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Ecotherapy Inclusivity for People with Mobility Disabilities

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The practice of ecotherapy has been defined as “a range of practice to help us connect with nature and ultimately with our ‘inner’ nature”. This broad definition reflects the vastness of how ecotherapeutic practice may be applied. For example, some specific ecotherapy practices are horticultural therapy, animal-assisted therapy, natural lifestyle therapy, eco-dreamwork, community-ecotherapy, and wilderness therapy, to name a few. Ecotherapy may be categorized into three types: therapy that involves passive viewing or being near nature, therapy that incorporates nature into traditional indoor counseling, and therapy through active participation and involvement in nature. However, ultimately, the overarching goals remain largely the same–to foster an “inner state of wellness, including a physical, mental, and emotional state of consonance which exists in a healthy environment and is based on a harmonious connection with that ecology”. For the purpose of this study, I will be reviewing literature that discusses a variety of ecotherapy techniques. However, I will primarily be addressing “walk and talk” therapy–an ecotherapy technique that involves traditional talk therapy taking place while walking, sitting, and engaging in an outdoor environment. Furthermore, I aim to identify how walk and talk therapy can be utilized in a way that is accessible for people with mobility disabilities.

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The Need for Ecowellness and Ecotherapy

In recent years there has been a shift in the field of psychology. With the rise of positive psychology, research began to shy away from focusing solely on psychopathology and grew to consider scientific assessment of human strengths and wellness. Along with this shift has come the redefinition of wellness to mean not just the absence of illness. Instead, wellness has been reconsidered as a dynamic and multidimensional model comprised of physical, mental and social factors. However, ecopsychologists assert that models of wellness need to expand beyond these factors to include the role of the natural environment and a person’s ecological identity. At ecopsychology’s core is the hypothesis that movement away from the natural world (whether it be physically and/or mentally) is the root of psychological distress. Essentially, the belief is that we cannot abstract humans from their environment without losing essential context and meaning. It is suggested that this disconnect from the natural world results in loss of meaning and purpose, which is correlated with negative mental health outcomes.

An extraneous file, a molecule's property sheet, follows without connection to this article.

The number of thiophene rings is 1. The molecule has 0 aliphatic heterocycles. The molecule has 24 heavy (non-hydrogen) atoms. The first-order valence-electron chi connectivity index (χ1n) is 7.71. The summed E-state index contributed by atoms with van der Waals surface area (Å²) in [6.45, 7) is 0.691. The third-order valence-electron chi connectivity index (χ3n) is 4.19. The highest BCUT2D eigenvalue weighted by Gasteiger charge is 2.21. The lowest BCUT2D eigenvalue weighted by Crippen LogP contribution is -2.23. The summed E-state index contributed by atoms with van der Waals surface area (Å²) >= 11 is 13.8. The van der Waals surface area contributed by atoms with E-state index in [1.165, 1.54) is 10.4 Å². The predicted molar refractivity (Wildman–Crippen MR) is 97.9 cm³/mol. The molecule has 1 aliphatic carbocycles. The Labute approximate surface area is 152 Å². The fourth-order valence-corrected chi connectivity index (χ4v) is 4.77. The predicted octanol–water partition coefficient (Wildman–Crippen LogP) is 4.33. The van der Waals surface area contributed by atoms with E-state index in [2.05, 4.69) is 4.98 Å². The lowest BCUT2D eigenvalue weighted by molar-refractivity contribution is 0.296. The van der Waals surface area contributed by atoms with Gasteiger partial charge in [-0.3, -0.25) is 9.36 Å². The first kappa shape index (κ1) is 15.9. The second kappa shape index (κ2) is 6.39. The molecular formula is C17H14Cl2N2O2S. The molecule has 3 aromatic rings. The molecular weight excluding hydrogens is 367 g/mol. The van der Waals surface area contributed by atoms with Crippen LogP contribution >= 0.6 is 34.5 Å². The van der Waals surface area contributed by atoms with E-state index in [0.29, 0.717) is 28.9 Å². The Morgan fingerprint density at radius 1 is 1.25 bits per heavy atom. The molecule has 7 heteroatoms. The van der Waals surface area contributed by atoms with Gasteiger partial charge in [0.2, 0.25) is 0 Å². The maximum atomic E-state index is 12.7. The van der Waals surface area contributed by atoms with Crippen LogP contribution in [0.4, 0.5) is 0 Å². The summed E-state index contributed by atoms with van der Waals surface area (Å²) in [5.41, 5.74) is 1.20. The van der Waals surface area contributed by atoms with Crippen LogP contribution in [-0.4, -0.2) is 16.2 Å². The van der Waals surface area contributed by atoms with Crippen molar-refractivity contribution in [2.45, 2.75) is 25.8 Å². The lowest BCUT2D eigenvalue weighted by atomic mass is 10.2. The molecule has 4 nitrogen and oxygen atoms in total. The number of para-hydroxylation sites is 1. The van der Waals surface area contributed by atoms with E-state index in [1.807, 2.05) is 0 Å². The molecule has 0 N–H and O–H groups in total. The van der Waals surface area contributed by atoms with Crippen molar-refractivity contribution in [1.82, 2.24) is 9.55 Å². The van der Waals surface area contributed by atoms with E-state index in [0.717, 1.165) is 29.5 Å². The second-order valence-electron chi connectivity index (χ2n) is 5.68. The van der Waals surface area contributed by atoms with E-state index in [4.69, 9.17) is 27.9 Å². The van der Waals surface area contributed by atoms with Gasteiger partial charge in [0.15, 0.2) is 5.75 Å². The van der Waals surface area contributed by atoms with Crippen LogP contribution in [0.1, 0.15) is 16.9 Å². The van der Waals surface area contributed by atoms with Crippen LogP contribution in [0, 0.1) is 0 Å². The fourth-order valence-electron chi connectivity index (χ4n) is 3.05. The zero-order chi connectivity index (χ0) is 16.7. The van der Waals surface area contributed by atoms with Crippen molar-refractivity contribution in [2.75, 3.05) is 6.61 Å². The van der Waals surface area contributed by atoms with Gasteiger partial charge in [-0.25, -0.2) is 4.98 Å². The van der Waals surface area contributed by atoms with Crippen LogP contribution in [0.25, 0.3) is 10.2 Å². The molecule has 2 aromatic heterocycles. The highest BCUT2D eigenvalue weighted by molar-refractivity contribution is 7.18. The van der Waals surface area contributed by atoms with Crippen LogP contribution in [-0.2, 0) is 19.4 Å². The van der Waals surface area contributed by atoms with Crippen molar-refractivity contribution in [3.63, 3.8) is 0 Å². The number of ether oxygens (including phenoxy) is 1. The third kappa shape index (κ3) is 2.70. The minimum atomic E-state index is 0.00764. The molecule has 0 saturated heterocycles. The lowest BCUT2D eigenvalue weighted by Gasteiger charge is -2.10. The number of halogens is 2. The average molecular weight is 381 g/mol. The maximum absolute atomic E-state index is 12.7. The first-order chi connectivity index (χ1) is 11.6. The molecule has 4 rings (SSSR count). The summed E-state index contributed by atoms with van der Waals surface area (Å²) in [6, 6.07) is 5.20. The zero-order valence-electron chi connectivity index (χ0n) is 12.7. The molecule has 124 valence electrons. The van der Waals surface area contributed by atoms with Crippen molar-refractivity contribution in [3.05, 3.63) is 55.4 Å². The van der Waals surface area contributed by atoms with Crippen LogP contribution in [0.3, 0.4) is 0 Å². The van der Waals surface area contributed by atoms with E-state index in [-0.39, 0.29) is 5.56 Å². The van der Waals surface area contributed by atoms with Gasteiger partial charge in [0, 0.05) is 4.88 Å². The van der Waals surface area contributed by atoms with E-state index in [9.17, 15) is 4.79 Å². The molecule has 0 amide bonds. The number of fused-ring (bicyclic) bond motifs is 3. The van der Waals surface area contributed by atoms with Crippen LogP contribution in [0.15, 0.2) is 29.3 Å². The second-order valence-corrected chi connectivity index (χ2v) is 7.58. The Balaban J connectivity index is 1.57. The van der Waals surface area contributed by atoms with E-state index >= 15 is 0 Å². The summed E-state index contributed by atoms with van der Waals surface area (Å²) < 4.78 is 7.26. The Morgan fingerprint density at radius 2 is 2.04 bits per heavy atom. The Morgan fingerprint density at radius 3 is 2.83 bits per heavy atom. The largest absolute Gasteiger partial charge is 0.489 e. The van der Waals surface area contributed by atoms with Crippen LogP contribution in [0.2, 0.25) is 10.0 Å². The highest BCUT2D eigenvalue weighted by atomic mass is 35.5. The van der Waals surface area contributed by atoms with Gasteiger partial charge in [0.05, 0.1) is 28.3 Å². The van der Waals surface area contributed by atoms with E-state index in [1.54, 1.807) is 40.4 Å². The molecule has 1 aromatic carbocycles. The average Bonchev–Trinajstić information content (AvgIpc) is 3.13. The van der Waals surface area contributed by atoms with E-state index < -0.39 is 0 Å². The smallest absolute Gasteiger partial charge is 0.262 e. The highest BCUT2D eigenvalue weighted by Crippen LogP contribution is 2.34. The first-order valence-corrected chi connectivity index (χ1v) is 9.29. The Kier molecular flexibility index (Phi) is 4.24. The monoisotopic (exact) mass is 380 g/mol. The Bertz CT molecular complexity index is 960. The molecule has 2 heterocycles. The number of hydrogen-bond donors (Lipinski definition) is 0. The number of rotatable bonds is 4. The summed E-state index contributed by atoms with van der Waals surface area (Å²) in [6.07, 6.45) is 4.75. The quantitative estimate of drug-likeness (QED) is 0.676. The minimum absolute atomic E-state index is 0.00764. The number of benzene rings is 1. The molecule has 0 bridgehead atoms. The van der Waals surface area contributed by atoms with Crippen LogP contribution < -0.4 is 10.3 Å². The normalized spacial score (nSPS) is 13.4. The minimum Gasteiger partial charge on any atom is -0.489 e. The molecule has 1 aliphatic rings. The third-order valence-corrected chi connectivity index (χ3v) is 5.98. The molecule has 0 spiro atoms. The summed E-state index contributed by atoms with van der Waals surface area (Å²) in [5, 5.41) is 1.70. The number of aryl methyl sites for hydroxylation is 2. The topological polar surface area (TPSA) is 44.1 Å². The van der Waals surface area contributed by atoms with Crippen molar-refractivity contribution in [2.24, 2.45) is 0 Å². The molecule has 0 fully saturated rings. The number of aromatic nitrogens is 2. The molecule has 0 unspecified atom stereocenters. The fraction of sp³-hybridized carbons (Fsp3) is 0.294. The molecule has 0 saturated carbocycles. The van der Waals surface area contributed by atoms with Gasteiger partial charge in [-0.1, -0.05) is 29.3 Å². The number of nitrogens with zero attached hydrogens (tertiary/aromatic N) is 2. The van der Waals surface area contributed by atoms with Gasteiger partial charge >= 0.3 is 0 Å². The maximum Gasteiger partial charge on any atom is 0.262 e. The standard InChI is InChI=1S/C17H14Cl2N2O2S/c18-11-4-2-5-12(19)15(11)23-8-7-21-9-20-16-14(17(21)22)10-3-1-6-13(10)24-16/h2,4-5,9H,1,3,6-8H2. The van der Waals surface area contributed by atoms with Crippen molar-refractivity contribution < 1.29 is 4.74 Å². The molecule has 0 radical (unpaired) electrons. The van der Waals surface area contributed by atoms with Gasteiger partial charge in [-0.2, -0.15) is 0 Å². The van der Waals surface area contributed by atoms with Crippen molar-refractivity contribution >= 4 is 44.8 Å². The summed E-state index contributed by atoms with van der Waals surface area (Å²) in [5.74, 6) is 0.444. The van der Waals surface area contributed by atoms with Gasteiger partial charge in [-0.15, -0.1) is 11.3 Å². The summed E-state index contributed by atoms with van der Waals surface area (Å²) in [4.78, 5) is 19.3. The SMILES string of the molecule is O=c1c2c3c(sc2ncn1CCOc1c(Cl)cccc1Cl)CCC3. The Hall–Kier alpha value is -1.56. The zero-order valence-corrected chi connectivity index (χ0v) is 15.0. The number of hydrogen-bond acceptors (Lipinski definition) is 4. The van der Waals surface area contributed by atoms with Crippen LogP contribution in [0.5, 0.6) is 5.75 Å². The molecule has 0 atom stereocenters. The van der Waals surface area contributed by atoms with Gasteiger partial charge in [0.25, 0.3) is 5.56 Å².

Essentially, we cannot attempt to abstract humans from their natural environment without psychological consequence. Furthermore, as public and political awareness increases regarding environmental issues, such as climate change and resource management, there is a concurrent need to address ecological anxiety. “Ecological anxiety” is a term used to describe the grief and concern due to loss of species and green spaces as well as the traumas that may occur from ecological disasters. Therapists may respond to growing ecological anxieties by utilizing ecotherapy within their practice as a means to encourage people to reflect on and further develop their relationship with their surrounding ecosystems. Lastly, societal trends demonstrate that people are spending more time inside than in previous generations. On average, Americans spend 90% of their lives within buildings and American children spend an average of only 30 minutes a week experiencing “unstructured time” outdoors. The contrast becomes striking when one considers American children’s exposure to electronic media – which averages approximately 52 hours per week. This may not seem to present a problem in and of itself. However, this indoor lifestyle is linked to a variety of negative physical and psychological outcomes, such as obesity and related diseases, depression, attention deficit disorder, and loss of emotional control – to name a few. As a result, Richard Louv has developed the term “nature deficit disorder” to describe this phenomenon and draw attention to the need for nature’s integration into our daily lives for optimal health and wellness. Nisbet & Lem (2015) suggest that medical providers play an essential role in encouraging people to engage more in their natural environment and can even go so far as to “prescribe a dose of nature.”